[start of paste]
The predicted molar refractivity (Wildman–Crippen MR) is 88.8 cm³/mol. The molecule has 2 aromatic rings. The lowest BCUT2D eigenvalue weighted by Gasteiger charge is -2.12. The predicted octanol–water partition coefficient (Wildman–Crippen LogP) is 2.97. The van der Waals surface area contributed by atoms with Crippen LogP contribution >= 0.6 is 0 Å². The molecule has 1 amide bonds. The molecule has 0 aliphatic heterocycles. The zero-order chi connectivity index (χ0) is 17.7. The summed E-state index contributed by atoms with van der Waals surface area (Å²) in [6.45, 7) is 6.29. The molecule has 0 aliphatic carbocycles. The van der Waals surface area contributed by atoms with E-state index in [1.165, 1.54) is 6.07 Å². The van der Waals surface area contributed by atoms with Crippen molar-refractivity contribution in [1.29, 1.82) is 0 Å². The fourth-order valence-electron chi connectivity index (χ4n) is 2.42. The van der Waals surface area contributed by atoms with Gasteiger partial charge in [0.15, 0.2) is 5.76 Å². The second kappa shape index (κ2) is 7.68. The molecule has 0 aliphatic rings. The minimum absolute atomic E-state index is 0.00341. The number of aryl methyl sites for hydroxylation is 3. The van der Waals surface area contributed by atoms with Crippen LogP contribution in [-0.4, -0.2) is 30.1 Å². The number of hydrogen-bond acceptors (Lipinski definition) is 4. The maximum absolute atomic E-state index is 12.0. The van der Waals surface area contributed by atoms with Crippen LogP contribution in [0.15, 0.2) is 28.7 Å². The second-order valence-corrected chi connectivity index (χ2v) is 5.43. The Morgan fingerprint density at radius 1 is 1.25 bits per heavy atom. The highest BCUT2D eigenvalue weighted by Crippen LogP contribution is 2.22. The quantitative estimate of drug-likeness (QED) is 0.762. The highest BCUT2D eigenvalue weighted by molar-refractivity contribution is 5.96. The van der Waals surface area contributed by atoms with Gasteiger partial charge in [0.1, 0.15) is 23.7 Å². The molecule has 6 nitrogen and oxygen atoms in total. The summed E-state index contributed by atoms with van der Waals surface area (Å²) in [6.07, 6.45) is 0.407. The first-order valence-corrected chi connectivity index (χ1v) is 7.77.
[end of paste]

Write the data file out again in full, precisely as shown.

The predicted molar refractivity (Wildman–Crippen MR) is 88.8 cm³/mol. The molecule has 2 aromatic rings. The lowest BCUT2D eigenvalue weighted by Gasteiger charge is -2.12. The predicted octanol–water partition coefficient (Wildman–Crippen LogP) is 2.97. The van der Waals surface area contributed by atoms with Crippen LogP contribution >= 0.6 is 0 Å². The molecule has 1 amide bonds. The molecule has 0 aliphatic heterocycles. The zero-order chi connectivity index (χ0) is 17.7. The summed E-state index contributed by atoms with van der Waals surface area (Å²) in [6.45, 7) is 6.29. The molecule has 0 aliphatic carbocycles. The van der Waals surface area contributed by atoms with E-state index in [1.165, 1.54) is 6.07 Å². The van der Waals surface area contributed by atoms with Crippen molar-refractivity contribution in [1.29, 1.82) is 0 Å². The fourth-order valence-electron chi connectivity index (χ4n) is 2.42. The van der Waals surface area contributed by atoms with Gasteiger partial charge in [0.15, 0.2) is 5.76 Å². The second kappa shape index (κ2) is 7.68. The molecule has 0 aliphatic rings. The minimum absolute atomic E-state index is 0.00341. The number of aryl methyl sites for hydroxylation is 3. The van der Waals surface area contributed by atoms with Crippen LogP contribution in [-0.4, -0.2) is 30.1 Å². The number of hydrogen-bond acceptors (Lipinski definition) is 4. The maximum absolute atomic E-state index is 12.0. The van der Waals surface area contributed by atoms with Crippen LogP contribution in [0.15, 0.2) is 28.7 Å². The second-order valence-corrected chi connectivity index (χ2v) is 5.43. The Morgan fingerprint density at radius 1 is 1.25 bits per heavy atom. The highest BCUT2D eigenvalue weighted by Crippen LogP contribution is 2.22. The quantitative estimate of drug-likeness (QED) is 0.762. The highest BCUT2D eigenvalue weighted by molar-refractivity contribution is 5.96. The van der Waals surface area contributed by atoms with Gasteiger partial charge in [0.1, 0.15) is 23.7 Å². The molecule has 6 nitrogen and oxygen atoms in total. The summed E-state index contributed by atoms with van der Waals surface area (Å²) in [6.07, 6.45) is 0.407. The first-order valence-corrected chi connectivity index (χ1v) is 7.77.